As well as having many advantages there are, of course, a few ‘disadvantages’ about entering into a Scottish Trust Deed.
Since the arrangement is legally binding once approved, it’s important to be aware of these and in this article we take a closer look at some of the more serious consequences.
1. If you’re a property owner then you may well be required to release any equity in your property. Ultimately, this could mean that you’ll need to either re-mortgage or sell it at some point during the arrangement. There is also an option for the over 55 year olds of equity release in the form of a lifetime mortgage in order to clear the debt. This option will of course depend on the type of deed you have and whether equity release is a suitable option, so it’s always best to get independent professional advice” said Alastair Shields, a qualified equity release adviser from EquityReleaseScotland.org That said, this potential requirement isn’t set in stone and some debtors are able to avoid doing this – especially if the amount of equity in your property doesn’t justify this course of action. However, if you own a property then it’s certainly advisable to speak with your Trustee about this in more detail and before you decide whether a Scottish Trust Deed is the best way forward given your personal circumstances.
2. If you’ve already entered into any type of debt enforcement process (for example, deductions from your salary) then this can’t be incorporated into your Trust Deed. For this reason it’s always a good idea to take advice about any potential Trust Deed arrangement at the soonest opportunity – and before your creditors decide to take such action against you.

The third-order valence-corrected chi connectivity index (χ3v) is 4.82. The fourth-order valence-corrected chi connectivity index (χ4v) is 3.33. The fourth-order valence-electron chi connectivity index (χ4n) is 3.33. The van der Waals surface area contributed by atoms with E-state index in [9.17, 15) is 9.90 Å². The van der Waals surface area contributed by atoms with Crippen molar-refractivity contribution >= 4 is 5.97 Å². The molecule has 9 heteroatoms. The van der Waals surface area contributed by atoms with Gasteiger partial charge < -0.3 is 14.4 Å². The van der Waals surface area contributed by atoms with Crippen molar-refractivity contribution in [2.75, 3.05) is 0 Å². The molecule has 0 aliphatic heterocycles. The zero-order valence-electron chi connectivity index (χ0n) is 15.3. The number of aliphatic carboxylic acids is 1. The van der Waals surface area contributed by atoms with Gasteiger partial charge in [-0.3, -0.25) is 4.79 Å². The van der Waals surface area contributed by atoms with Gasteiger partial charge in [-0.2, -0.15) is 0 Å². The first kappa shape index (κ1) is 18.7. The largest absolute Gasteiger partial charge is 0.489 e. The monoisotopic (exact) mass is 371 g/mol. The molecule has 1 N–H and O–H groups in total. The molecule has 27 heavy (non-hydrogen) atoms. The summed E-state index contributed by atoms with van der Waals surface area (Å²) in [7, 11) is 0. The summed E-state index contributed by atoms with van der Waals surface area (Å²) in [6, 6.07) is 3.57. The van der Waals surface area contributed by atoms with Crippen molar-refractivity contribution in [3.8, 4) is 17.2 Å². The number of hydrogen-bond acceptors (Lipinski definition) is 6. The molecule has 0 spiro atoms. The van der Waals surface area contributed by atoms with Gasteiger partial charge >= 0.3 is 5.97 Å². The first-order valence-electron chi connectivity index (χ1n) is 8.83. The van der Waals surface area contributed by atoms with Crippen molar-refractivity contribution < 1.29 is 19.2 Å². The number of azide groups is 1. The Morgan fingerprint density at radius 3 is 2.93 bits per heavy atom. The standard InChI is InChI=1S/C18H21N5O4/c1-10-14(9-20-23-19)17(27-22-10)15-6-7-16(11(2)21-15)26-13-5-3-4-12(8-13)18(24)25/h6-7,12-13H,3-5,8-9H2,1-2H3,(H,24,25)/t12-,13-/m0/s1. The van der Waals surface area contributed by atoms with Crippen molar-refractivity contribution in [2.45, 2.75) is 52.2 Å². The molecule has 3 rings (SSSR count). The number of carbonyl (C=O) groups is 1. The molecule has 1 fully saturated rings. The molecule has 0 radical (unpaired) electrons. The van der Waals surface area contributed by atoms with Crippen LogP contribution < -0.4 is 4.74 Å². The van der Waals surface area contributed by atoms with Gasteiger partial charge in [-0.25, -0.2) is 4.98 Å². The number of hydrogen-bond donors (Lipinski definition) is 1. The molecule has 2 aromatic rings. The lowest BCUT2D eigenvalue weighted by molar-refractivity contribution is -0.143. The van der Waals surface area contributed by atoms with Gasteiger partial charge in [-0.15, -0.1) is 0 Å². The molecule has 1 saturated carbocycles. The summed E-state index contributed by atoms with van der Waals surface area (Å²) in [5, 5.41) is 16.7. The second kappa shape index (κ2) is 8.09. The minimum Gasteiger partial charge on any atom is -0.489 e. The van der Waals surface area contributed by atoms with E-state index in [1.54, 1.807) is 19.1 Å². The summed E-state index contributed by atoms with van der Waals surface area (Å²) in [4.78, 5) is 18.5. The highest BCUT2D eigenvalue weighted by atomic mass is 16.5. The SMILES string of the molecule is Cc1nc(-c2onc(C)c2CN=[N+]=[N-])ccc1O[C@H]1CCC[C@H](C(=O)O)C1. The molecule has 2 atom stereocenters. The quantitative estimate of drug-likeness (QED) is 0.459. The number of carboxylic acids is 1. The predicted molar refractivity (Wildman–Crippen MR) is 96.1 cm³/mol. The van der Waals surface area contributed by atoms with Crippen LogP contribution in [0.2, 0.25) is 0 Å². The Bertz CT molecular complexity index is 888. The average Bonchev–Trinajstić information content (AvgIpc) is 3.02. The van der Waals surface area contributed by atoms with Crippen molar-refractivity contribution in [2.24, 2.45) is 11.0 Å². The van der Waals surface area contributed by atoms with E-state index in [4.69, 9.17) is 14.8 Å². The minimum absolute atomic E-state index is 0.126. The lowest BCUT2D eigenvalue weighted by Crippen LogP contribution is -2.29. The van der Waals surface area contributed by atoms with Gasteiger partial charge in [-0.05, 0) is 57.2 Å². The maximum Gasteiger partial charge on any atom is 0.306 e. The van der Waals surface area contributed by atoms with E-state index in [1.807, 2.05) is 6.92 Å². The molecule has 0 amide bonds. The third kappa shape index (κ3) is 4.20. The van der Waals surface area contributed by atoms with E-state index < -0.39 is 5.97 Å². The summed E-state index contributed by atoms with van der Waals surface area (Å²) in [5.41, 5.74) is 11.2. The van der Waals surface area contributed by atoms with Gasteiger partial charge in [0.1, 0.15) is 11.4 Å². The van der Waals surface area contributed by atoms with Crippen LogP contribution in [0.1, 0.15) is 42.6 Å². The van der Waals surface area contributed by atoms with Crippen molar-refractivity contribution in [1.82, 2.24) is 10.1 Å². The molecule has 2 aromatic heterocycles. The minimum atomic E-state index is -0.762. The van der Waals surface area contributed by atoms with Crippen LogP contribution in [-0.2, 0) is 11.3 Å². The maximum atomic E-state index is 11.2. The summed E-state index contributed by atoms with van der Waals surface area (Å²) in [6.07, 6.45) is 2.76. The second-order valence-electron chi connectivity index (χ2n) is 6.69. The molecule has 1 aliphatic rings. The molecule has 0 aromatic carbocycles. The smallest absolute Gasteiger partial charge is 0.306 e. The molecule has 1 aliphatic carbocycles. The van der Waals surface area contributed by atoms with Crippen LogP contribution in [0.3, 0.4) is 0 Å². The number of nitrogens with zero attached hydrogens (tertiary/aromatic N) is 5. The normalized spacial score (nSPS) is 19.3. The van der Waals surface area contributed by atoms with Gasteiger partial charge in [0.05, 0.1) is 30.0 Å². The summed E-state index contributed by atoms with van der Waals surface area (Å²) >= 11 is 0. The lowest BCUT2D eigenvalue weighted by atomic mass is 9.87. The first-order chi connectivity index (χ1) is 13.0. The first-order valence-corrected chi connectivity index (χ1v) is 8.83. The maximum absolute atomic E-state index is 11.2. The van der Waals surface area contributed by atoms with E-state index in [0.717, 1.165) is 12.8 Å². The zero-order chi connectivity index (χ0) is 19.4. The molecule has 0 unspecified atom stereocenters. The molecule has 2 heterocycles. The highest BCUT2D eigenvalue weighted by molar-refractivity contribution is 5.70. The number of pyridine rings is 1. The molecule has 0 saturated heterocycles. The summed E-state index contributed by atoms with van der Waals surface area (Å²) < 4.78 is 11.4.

3. Whilst you’re likely to have a poor credit rating already, any Trust Deed arrangement will be noted on your credit record for a period of 6 years and will affect your ability to lend in the future. That said, some creditors will still consider extending credit, albeit at a much higher interest rate and/or with the additional requirement that you have a guarantor in place.
4. If you fail to maintain your set monthly repayment under the terms of your Trust Deed Scotlandthen your creditors could choose to make you bankrupt – and this can have very serious consequences.
5. Whilst they’re unlikely to be viewed by your employer, friends or family, you should remain mindful that details of your Trust Deed will appear in the Edinburgh Gazette and will also be added to the Register of Insolvencies which can be viewed by members of the public.
6. Until such time as your Trust Deed has been discharged in full you’ll be very limited in terms of obtaining credit. In fact, you won’t be able to acquire any credit exceeding the sum of £250.00 and any such arrangement will have to be declared to your Trustee.
7. If you have a limited company then you’ll no longer be able to stand as a Director. Consequently this can have very serious consequences if you’re a sole Director and dependent on your company’s income.
8. Finally, even if your Trust Deed has been granted ‘protected status’, it’s still not impossible for your Trustee and/or creditors to petition for your sequestration (bankruptcy) if they can prove such an arrangement would be more beneficial to your creditors.